For the last few days, I have been dipping into The Oxford Companion to Australian Politics, edited by Brian Galligan and Winsome Roberts. It contains over 400 entries on a wide range of Australian political topics. Many of the contributors are good choices: Ian Hancock on the Liberal Party, Murray Goot on public opinion, Galligan himself on federalism, Peter Coleman on political cartoons, Ian Marsh on think-tanks, and Judy Brett on political culture, just to name a few.
But the trouble is that Galligan and Roberts have also chosen as contributors people who are as much activists as academics on their Companion subject. A hardline lesbian feminist like Sheila Jeffreys is not the kind of person you’d ask to give a even-handed account of pornography or prostitution. But at least Jeffreys can tell the difference between fact and opinion, which is more than you can say for some other authors.
Take the ANU’s museum-piece Marxist, Rick Kuhn, who is given the entry for ‘class’. While unlike Clive Hamilton he probably isn’t ignorant of the sociological research on class in Australia, he does ignore it in favour of a straight Marxist account, right down to implicitly predicting revolution:
Not only Australia but the entire world is now dominated by the capitalist mode of production. It has not always existed, and it will not continue to exist forever.
Or take the man who has given me the pleasure of providing the material for a hatchet review, Michael Pusey. He’s given the entry on ‘economic rationalism’, a subject on which he managed to write an entire book without even knowing what it was. Alas, over fifteen years on he’s still clueless. Despite being corrected countless times, he still claims that:
economic rationalism may be more formally defined as the doctrine that markets and money provide the only reliable means of setting value on anything…
In more than twenty years in ‘economic rationalist’ circles I have never met anyone who believes that. In focusing on the supposed ideological foundations of economic rationalism, Pusey misses completely the most important thing about it – that this was essentially an issue movement like environmentalism or feminism, in which people with a wide range of philosophical beliefs (from social democrats in the ALP to libertarians in the case of ER), converged on a roughly-similar diagnosis and overlapping sets of solutions. There is no discussion of the economic issues of the 1970s, 1980s and 1990s that produced ‘economic rationalism’, beyond a passing mention of Paul Keating’s ‘banana republic’ warning. It’s like writing a history of environmentalism without mentioning environmental problems, or feminism without mentioning the social and economic position of women.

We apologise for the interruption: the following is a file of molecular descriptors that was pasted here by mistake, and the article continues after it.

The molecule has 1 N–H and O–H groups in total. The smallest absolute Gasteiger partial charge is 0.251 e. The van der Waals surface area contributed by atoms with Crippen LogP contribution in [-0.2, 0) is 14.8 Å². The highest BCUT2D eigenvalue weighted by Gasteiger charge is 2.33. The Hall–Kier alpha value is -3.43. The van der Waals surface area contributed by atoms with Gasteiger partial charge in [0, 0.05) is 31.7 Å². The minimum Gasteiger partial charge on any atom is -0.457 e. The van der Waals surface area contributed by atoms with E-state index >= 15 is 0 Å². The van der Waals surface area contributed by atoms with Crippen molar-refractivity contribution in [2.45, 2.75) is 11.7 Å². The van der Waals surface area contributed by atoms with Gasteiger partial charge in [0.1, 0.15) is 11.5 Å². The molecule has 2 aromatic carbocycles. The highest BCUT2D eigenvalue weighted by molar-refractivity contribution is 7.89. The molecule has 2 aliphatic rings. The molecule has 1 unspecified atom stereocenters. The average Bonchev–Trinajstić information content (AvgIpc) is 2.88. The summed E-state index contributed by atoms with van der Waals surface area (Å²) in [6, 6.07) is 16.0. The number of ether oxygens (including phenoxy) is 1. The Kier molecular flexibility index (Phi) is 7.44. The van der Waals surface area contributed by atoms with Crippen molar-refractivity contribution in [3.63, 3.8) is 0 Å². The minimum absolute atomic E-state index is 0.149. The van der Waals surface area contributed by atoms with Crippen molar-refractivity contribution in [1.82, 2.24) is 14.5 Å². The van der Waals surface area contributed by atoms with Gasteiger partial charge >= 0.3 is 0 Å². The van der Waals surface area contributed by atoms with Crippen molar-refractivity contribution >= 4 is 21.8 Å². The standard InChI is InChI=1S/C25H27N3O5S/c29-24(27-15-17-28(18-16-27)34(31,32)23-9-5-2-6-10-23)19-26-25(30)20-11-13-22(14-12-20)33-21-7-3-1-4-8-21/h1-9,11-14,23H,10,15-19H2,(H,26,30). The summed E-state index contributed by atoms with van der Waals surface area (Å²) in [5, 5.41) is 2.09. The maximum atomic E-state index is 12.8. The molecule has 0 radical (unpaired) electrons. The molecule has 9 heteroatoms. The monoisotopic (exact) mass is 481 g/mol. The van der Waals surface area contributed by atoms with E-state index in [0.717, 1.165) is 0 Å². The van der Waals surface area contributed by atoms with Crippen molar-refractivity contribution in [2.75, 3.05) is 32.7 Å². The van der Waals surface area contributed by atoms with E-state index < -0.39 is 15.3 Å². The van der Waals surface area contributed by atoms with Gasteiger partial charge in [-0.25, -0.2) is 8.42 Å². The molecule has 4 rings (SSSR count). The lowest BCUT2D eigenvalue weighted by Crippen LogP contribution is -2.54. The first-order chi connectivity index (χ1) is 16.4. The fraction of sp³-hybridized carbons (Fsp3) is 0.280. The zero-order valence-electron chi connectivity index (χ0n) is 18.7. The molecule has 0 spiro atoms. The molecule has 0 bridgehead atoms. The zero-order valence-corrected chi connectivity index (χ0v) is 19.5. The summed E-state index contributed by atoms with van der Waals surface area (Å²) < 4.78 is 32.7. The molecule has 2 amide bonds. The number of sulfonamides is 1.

As he has in his books, Pusey makes incorrect claims about empirical facts. He claims that economic rationalism is associated with ‘a fall in real lifetime incomes for most wage and salary earners’ and that there is a ‘rising incidence’ of inequality. Certainly, the long boom has helped make many people very affluent, but the benefits of prosperity have been widely shared.
Pusey is so innumerate that anything involving numbers confuses him. On the very same page in his Economic Rationalism in Canberra he refers to Australia having seven and eight states; both numbers, of course, are wrong. In the Companion he tells us that ER began with the floating of the dollar in the early 1980s and that Keating’s banana republic comment occurred ‘some four years later’. The float was in December 1983 (not 1984, as he said in Economic Rationalism in Canberra), Keating’s remarks in May 1986, less than three years later. A trivial error perhaps, but symptomatic of Pusey’s apparent belief that his intuitions and impressions are an acceptable substitute for careful scholarship.
Entries as bad as those by Kuhn and Pusey may be isolated problems (I picked their names out of the list of contributors as people I thought unlikely to produce quality work), but they undermine confidence in the whole project. Careful editors would have rejected these obviously one-sided entries or at least demanded substantial revision. If they haven’t done so for entries I know to be nonsense, how can I have confidence in their judgment on subjects about which I know less? Ultimately it means as a reader I have to use my own knowledge of Australian politics and academia to decide which entries to trust, and which should be ignored or fact-checked before I use what they contain. Many of the undergraduates who will presumably use this book won’t be able to do that, and for them this will be a not always reliable companion to Australian politics.